Schieffer praised his predecessor and told a gentle anecdote to reassure critics that he planned to tell the news with no agenda.
"Many of you have known and trusted me over the years," Schieffer said at the end of his first broadcast. "I take that as a high compliment and I promise you this: I'll never take that trust for granted."
It's not clear exactly how long Schieffer will be in the job; CBS has called him an interim anchor until network chief Leslie Moonves (search) figures out a next step for the third-rated evening news broadcast.
For one last night on Wednesday, Dan Rather was No. 1 in the ratings.
CBS was first in the preliminary Nielsen Media Research (search) ratings among the three network evening newscasts on Rather's last day as anchorman, followed by NBC and ABC. About eight million households tuned in to watch Rather, roughly two million more than his audience last week.
For several years, CBS has finished a distant third in the ratings. Back in the 1980s, Rather was the top-rated newscaster, before being eclipsed first by ABC's Peter Jennings and NBC's Tom Brokaw.
Schieffer opened his first broadcast by saying, "Tonight, we turn a page at CBS News." A few new wrinkles were on display, including an opening segment where individual correspondents introduced their stories.
At the end, Schieffer saluted Rather, who didn't mention Schieffer's name the night before.
"Dan will be remembered for the remarkable body of work he has compiled over four decades, but I'll remember him for his love of the news and the fierce determination and courage to go wherever the news was breaking," he said.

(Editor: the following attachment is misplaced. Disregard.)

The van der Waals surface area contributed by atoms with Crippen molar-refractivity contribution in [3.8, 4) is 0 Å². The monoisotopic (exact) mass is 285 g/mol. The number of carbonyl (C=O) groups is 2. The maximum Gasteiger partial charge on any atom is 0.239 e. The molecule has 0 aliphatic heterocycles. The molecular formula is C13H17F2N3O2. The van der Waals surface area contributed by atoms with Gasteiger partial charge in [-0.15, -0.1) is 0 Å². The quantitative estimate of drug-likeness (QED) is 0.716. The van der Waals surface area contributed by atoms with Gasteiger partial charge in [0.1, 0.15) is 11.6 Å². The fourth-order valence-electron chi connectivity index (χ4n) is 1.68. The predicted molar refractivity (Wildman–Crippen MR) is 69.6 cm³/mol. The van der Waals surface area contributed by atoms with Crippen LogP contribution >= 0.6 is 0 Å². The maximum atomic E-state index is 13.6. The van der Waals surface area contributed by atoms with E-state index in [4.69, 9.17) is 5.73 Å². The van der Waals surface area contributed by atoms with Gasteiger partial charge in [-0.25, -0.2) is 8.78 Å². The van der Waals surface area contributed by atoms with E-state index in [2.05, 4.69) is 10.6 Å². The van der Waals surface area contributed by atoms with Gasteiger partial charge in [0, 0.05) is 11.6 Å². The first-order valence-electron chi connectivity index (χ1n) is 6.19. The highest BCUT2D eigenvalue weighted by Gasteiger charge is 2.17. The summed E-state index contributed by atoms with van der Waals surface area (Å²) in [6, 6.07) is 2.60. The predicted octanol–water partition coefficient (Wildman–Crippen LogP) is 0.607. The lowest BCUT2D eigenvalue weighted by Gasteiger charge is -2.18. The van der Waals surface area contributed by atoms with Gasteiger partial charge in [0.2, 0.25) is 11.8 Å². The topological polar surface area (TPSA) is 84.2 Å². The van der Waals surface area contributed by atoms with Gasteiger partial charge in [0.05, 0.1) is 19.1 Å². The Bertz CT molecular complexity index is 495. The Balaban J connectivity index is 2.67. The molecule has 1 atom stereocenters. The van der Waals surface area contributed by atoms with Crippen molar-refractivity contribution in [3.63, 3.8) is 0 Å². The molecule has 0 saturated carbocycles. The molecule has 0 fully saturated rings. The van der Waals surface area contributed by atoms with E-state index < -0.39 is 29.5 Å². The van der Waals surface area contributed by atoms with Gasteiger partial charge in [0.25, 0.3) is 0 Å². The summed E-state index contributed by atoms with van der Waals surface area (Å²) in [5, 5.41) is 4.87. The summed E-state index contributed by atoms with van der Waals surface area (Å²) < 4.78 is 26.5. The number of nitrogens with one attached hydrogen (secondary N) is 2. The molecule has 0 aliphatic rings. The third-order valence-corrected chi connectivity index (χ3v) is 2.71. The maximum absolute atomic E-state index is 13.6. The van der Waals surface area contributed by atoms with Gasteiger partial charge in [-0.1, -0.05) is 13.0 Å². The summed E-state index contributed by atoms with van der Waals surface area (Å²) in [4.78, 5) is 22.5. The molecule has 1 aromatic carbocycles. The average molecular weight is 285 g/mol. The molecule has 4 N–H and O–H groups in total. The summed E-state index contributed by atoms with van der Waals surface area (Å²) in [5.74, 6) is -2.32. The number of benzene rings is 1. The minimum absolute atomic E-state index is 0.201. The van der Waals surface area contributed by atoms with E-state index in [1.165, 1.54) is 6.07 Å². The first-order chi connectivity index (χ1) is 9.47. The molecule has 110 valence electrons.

But Schieffer seemed to have in mind the critics who long accused Rather of being biased against Republicans when he told a story about the Washington Post's famed Watergate reporter, Bob Woodward (search). Woodward was asked recently about his mindset when he and Carl Bernstein (search) embarked on the story.
"Woodward said, 'We didn't have an agenda and we didn't know how it would end. We were just trying to find out what happened,'" Schieffer said.
"That's what we'll try to do — find out what happened and tell you about it in clear and concise language," he said. "If we do that — and do it well — you'll take it from there."
Schieffer, 68, is a veteran Washington hand who will continue as host of "Face the Nation" (search) on Sundays as he fills in for Rather. He will also likely anchor for CBS in the event a major news story warrants special reports.
Moonves has said he is likely to seek "revolutionary" changes in the evening news format, likely with multiple anchors.